Spare the Rod, Spoil the Child

There is a long-standing cliche in mainstream political commentary which likens the two-party state and duopoly system of government to a marriage.  In this fantasy scenario, more often than not, the Democrats are portrayed as the overprotective and hysterical mommy party, while the Republicans are portrayed as the angry and drunken daddy party.  A recent op-ed in Politico provides the cliche with a slight twist, arguing that the power struggle over the debt ceiling to a series of bitter divorce proceedings.  Excerpt from Politico:
With the clock ticking toward the Aug. 2 deadline on increasing the debt ceiling, Democrats and Republican are wrestling over what combination of tax increases, spending cuts and entitlement restructuring could help Americans shake off their economic troubles.

It is a classic power struggle. Like opposing spouses in a bitter divorce, both parties claim the exclusive ability of knowing the “right thing to do.” After all, they “care” more about those in their charge. Each one also wants to get the better of the other, even if it means maligning or making ugly accusations – and, in the end, getting nowhere . . .

After years of mistrust and estrangement in our two-party system, this stalemate mimics the behavior of two self-consumed and combative parents . . .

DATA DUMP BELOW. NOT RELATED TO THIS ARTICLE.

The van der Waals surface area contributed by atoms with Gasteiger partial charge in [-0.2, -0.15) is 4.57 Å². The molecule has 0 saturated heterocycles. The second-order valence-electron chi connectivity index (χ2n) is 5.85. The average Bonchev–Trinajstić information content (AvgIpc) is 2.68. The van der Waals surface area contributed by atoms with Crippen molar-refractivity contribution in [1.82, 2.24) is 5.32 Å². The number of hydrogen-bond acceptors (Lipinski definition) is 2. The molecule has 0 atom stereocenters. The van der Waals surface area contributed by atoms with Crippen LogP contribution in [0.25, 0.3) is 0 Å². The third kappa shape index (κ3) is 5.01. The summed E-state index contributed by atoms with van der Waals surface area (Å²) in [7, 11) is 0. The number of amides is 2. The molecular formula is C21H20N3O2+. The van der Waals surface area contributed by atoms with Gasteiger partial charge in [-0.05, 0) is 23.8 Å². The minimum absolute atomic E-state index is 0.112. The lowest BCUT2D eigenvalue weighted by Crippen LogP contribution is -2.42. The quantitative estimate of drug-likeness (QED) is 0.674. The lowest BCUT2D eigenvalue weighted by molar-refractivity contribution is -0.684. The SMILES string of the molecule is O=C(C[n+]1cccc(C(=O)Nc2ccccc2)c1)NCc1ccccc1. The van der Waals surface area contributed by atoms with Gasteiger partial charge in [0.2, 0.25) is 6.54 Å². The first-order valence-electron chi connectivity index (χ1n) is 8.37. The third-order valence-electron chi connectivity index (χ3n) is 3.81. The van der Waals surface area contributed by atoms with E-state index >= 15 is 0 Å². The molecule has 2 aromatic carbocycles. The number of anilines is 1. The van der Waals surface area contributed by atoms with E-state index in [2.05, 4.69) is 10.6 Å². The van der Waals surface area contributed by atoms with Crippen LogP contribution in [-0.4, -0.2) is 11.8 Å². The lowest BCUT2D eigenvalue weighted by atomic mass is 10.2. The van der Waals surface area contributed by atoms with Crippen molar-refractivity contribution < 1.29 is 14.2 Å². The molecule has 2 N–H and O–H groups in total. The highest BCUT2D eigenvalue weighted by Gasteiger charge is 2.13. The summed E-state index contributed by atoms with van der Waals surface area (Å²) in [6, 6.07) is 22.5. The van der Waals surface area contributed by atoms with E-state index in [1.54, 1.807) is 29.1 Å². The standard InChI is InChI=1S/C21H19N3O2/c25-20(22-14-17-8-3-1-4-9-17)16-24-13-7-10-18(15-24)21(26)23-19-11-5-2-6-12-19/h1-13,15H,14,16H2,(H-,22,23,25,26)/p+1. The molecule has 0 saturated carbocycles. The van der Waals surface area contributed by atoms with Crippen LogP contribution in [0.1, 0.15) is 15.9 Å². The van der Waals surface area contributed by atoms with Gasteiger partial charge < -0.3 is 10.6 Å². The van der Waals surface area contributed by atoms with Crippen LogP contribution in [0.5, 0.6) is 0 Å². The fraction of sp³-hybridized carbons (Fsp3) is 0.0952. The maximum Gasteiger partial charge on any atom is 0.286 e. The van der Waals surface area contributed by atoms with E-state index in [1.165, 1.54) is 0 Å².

The fact that this sort of comparison and analogy is so common says less about the Democratic and Republican parties than it does about the infantilization of the American voter, who is portrayed as a helpless child, the plaything of political forces outside of its control and even beyond its comprehension.  But isn't the real situation the exact reverse?  The Democratic and Republican parties did not give birth to the American electorate.  The American electorate gave birth to the Democratic and Republican parties.  In other words, the Democratic and Republican parties are not like squabbling parents whose egos prevent them from putting the interests of their children ahead of their own.  Rather, the Democratic and Republican parties are more like squabbling children who have been spoiled because their overly permissive parents, the American electorate, have spared them the rod. 

Indeed, the electorate has become so fed up with the Democratic and Republican parties that it has allowed its other political children to die of exposure at the behest of the evil twins that tyrannize the national household.  As with a spoiled, quasi-sociopathic child, empty threats against the Democratic and Republican parties lead only to manipulative tantrums and escalating transgressions.  It is time to set some boundaries, and follow through on declared punishments. 

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